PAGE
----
By Richard Giragosian, Regional Studies Center director, Yerevan, Armenia, on current political developments in Armenia
A lingering domestic political crisis in Armenia has only further deepened in recent weeks. Although Armenian Prime Minister Nikol Pashinyan was swept into power on the popularity of his leadership and courage in forcing the ouster of the previously corrupt government in 2018, that initial euphoria has seriously eroded.
Moreover, ever since that impressive victory of non-violent “people power” in the country’s “Velvet Revolution,” the Armenian government has seen a steady decline in support while it struggled to sustain the momentum of reform and democratization.
Although buttressed by a rare degree of legitimacy from its overwhelming victory in a free and fair parliamentary election in December 2018, the government has floundered more recently, however, with a series of serious political missteps and policy mistakes that has contributed to a simmering political crisis.
Against that backdrop, it was the unexpected defeat in the 44-day war with Azerbaijan for Nagorno-Karabakh in November 2020 that triggered a sharp escalation of the pre-existing political crisis, however. Given the Armenian government’s lack of preparation of society for the scale and severity of unexpected losses from the war, Pashinyan faced an immediate and emotional series of protests, leading for calls for the prime minister to resign and demands for accountability.
Unprecedented Post-War Vulnerability
The depth of this post-war crisis in Armenia stems from the unexpected degree of vulnerability and insecurity. Most significantly, Prime Minister Pashinyan is both vulnerable and exposed by his solitary position as the only Armenian leader to have suffered a military defeat over Nagorno-Karabakh.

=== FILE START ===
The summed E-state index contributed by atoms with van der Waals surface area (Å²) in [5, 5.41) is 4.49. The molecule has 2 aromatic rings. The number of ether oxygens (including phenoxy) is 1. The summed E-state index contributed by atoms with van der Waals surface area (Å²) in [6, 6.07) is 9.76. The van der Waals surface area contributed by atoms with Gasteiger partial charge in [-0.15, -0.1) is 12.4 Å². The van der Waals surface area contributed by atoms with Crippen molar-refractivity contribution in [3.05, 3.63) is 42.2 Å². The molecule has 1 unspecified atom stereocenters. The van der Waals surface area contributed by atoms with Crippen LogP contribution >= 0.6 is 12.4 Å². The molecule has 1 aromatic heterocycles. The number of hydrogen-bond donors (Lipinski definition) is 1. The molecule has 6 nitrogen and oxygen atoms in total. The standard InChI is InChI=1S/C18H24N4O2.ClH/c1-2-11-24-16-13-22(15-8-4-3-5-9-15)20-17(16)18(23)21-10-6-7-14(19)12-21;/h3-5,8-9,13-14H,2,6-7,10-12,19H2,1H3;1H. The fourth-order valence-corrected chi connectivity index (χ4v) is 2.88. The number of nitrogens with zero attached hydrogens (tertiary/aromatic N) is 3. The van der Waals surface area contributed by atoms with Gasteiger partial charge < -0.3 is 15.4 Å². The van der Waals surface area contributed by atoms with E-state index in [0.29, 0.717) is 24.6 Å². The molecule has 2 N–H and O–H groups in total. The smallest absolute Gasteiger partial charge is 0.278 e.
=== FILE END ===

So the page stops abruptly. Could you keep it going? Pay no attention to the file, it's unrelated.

This is especially serious as it represents an unprecedented period of vulnerability, given the fact that the Karabakh conflict has long served as the priority element of Armenian security, defense and foreign policy.
Having emerged in well within the waning years of the Soviet period, the Karabakh issue actually predates modern Armenian independence and statehood. Within this context, the Armenian government faces a daunting challenge to adapt to a substantially new geopolitical reality.
The demands of weathering the unchartered waters of this post-war reality have also forced the Armenia leader to accept a Russian-imposed ceasefire agreement that effectively ended the six-week war for Karabakh, but which is also dependent on the presence of Russian peacekeepers for security. Faced with little choice and no alternative, the Armenian acceptance of the terms of the Russian agreement saved lives and salvaged the remaining territory of Nagorno-Karabakh. But the agreement was based on a consolidation of significant territorial gains by Azerbaijan and only affirmed Armenia’s stunning defeat.
At the same time, the limited scope of the ceasefire agreement does little to resolve the conflict and raises an outstanding question over the status of Karabakh, necessitating a return to diplomatic negotiations to ensure lasting security and stability.
The crisis escalated significantly in February 2021, however, with an unprecedented and unexpected intervention of the armed forces into the political arena. Sparked by an act of open defiance of the government, a group of some forty senior Army officers called on Prime Minister Nikol Pashinyan to resign.
The act was significant as both a serious move to undermine the traditionally stable civil-military relations and as an unusual display of the politisation of the normally neutral armed forces.
Given the impact of a dramatically new post-war environment, democracy in Armenia is now under assault. The dramatic gains of Armenia garnered from its peaceful revolution of 2018, which was driven by an activist population no longer defined by apathy but committed to defending democracy, were widely embraced as a welcome exception. But stability and security in Armenia are now imperiled.
While much of the burden of adapting and adopting Armenian national interests to meet this new post-war reality lies with the government, the international community also has a responsibility to recommit to democratization and reinvest in reform in Armenia.
The risk of regress and retreat from reform and democracy not only stands out is as a danger for Armenia, but also stands apart as a threat to the international community. And for the future of Armenia, democracy protection is now as important as democracy promotion.
DISCLAIMER: THE VIEWS EXPRESSED ARE THOSE OF THE AUTHOR AND DO NOT REFLECT ANY OFFICIAL OPINION OF THE TRIBUNE.